# In particular for the mu = "one()"
head(datatr$mu)
## k1 k2 k3 k4 k5 k6 k7 k8 k9 k10 k11 k12 k13 k14 k15 k16 k17 k18 k19 k20 k21
## 1 1 1 1 1 1 1 1 1 1 1 1 1 1 1 1 1 1 1 1 1 1
## 2 1 1 1 1 1 1 1 1 1 1 1 1 1 1 1 1 1 1 1 1 1
## 3 1 1 1 1 1 1 1 1 1 1 1 1 1 1 1 1 1 1 1 1 1
## 4 1 1 1 1 1 1 1 1 1 1 1 1 1 1 1 1 1 1 1 1 1
## 5 1 1 1 1 1 1 1 1 1 1 1 1 1 1 1 1 1 1 1 1 1
## 6 1 1 1 1 1 1 1 1 1 1 1 1 1 1 1 1 1 1 1 1 1
## k22 k23 k24 k25 k26 k27 k28 k29 k30 k31 k32 k33 k34 k35 k36
## 1 1 1 1 1 1 1 1 1 1 1 1 1 1 1 1
## 2 1 1 1 1 1 1 1 1 1 1 1 1 1 1 1
## 3 1 1 1 1 1 1 1 1 1 1 1 1 1 1 1
## 4 1 1 1 1 1 1 1 1 1 1 1 1 1 1 1
## 5 1 1 1 1 1 1 1 1 1 1 1 1 1 1 1
## 6 1 1 1 1 1 1 1 1 1 1 1 1 1 1 1
```

If we wanted to debug we could:

```
# Set to debug
#debug(one)
# Run the input transformation now and it will stop in one()
model$transform_data(D)
datatr <-# Set to undebug
#undebug(one)
```

(the code above was not executed).

Let’s extend the model by adding a low-pass filter transformation of the ambient temperature forecasts. We could just update the input by:

```
# Just update the Ta input by
$add_inputs(Ta = "lp(Ta, a1=0.9)") model
```

but let’s just repeat the whole model definition for clarification - including the new transformation:

```
# Define a new model with low-pass filtering of the Ta input
forecastmodel$new()
model <-$output = "heatload"
model$add_inputs(Ta = "lp(Ta, a1=0.9)",
modelmu = "one()")
$add_regprm("rls_prm(lambda=0.99)")
model$add_prmbounds(Ta__a1 = c(0.5, 0.9, 0.9999),
modellambda = c(0.9, 0.99, 0.9999))
$kseq <- c(3,18) model
```

Note how also a new set of parameter bounds were added in `add_prmbounds()`

following a neat little syntax: `Ta__a1`

indicates that the first appearance of `a1`

in the `Ta`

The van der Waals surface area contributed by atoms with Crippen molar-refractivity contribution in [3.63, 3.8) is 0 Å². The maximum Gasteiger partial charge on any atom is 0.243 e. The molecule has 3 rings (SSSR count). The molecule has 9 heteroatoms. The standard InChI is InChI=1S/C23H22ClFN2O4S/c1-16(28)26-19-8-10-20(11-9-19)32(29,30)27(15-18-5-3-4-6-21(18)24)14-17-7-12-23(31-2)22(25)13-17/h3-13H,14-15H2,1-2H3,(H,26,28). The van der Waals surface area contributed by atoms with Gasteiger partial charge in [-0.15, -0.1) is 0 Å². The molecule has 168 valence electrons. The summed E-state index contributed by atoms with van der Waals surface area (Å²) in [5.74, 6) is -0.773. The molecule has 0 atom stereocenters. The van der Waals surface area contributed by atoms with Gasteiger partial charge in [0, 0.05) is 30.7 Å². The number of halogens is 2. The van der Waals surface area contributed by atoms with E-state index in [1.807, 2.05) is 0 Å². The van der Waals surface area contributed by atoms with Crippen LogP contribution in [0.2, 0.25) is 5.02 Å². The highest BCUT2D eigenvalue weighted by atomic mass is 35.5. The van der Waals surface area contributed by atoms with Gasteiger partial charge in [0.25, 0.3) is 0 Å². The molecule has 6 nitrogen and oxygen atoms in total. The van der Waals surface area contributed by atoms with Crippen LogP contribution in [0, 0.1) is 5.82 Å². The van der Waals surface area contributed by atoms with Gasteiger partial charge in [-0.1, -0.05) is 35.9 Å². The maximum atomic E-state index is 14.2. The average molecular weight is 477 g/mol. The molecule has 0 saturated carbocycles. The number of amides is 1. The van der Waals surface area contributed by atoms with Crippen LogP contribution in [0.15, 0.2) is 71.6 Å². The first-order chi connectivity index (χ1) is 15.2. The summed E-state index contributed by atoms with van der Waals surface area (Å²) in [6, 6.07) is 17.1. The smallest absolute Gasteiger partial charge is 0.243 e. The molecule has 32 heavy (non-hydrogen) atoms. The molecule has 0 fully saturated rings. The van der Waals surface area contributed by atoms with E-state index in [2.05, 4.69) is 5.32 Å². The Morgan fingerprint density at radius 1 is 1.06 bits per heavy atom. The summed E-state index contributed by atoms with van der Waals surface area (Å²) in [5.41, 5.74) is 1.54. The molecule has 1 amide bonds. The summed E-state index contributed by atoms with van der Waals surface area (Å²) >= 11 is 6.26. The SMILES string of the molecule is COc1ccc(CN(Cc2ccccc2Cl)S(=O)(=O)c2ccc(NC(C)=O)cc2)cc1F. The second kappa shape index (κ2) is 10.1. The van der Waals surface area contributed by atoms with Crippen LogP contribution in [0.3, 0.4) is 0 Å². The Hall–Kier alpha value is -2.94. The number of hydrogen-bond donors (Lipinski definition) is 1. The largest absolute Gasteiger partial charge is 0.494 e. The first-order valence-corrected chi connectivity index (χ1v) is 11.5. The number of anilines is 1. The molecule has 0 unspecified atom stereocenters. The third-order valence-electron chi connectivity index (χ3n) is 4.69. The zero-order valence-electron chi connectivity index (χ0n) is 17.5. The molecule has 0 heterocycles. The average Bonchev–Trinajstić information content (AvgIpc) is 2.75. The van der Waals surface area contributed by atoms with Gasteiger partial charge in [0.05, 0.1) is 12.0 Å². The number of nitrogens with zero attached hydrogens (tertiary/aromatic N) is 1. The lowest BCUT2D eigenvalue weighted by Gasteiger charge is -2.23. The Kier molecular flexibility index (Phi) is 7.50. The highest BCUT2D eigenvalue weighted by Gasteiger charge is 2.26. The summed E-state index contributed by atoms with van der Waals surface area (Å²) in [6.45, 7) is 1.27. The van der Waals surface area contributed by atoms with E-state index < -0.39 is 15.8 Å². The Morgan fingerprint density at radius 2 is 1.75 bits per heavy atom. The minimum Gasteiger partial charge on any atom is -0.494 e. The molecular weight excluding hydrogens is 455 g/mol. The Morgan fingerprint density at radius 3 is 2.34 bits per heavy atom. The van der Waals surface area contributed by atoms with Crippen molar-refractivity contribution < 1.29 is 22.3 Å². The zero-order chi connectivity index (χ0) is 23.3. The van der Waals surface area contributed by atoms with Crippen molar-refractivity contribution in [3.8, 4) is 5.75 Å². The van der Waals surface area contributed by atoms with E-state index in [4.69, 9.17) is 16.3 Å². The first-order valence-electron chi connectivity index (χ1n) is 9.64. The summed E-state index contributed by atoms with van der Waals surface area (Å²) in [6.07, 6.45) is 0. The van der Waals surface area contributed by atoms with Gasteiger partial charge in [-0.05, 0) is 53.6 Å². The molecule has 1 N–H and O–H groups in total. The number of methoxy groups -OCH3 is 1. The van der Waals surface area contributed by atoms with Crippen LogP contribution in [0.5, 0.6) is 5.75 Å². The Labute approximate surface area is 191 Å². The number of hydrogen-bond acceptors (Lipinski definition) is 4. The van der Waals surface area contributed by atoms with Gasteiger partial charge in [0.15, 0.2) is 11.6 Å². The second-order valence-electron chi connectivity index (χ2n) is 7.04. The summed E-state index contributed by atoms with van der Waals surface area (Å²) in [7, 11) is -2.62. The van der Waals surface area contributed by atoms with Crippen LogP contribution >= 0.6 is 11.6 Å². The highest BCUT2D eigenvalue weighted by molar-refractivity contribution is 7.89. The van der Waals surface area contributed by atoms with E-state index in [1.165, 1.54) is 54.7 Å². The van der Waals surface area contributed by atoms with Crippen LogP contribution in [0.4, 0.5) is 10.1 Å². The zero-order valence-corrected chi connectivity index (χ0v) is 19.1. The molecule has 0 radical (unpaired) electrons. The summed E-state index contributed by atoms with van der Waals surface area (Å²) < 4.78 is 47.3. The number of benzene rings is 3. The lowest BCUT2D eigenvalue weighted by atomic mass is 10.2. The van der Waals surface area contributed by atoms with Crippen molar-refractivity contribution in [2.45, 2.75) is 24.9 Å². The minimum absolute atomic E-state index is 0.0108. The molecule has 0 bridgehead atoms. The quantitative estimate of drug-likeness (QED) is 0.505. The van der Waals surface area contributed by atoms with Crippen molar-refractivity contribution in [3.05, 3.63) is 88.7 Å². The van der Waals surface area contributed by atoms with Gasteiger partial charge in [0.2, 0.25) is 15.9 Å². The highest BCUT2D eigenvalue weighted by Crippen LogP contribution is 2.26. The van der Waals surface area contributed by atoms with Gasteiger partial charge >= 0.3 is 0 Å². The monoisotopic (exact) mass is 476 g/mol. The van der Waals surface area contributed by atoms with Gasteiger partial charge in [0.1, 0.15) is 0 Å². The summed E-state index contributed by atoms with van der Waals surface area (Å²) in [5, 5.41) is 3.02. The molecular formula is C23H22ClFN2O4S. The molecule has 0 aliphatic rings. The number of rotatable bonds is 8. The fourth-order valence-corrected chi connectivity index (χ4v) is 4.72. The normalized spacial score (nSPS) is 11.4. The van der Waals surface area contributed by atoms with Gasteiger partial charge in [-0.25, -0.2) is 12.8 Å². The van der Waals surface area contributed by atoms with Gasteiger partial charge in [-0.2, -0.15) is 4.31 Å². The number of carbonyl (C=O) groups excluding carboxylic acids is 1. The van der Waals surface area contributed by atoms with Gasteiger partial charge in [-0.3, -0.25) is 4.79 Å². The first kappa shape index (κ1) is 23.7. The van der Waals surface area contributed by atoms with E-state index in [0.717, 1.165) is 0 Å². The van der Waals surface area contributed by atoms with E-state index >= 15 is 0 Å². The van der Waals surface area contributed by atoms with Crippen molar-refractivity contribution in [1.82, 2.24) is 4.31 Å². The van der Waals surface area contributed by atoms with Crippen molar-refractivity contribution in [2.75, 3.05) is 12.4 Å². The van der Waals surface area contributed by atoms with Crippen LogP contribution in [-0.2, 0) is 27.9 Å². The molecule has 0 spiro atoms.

input expression, will be changed in the optimization.

We can see the parameter bounds with:

```
$prmbounds
model## lower init upper
## Ta__a1 0.5 0.90 1
## lambda 0.9 0.99 1
```

To inspect the result of low-pass filtering:

```
# Low-pass filter Ta (with a1=0.9 as defined above)
model$transform_data(D)
datatr <-# Actually, lp() can be called directly (although two warnings are thrown)
lp(D$Ta, a1=0.99)
Talp <-## Warning in state_getval(initval = yInit): In state_getval() the object of class
## input was not found in the parent environments. The initval was returned.
## Warning in state_setval(val[nrow(X), ]): In state_setval() the object of class
## input was not found in the parent environments, so the state value could not be
## updated.
```

and to see the result we could:

```
# Plot the Ta$k1 forecasts
plot(D$t, D$Ta$k1, type="l")
# Add the filtered with a1=0.9
lines(D$t, datatr$Ta[ ,"k1"], col=2)
# Add the filtered with a1=0.99
lines(D$t, Talp[ ,"k1"], col=3)
```

hence with a low-pass coefficient `a1=0.99`

, which is very high (max is 1), the Ta forecast is really smoothed, which models a system with a time constant (i.e. slow dynamics, e.g. well insulated and building with lots of concrete).

There are quite a few functions available for input transformations:

`one()`

generates an matrix of ones (for including an intercept).`fs()`

generate Fourier series for modelling harmonic functions.`bspline()`

wraps the`bs()`

function for generating base splines.`pbspline()`

wraps the`pbs()`

function for generating periodic base splines.`AR()`

generates auto-regressive model inputs.

and they can even be combined, see more details in onlineforecasting and in their help description, e.g. `?fs`

.

Tuning the two parameters: the low-pass filter coefficient `a1`

and the forgetting factor `lambda`

, can now be done:

```
# Optimize the parameters
$prm <- rls_optim(model, D)$par
model## ----------------
## Ta__a1 lambda
## 0.90 0.99
## k3 k18 sum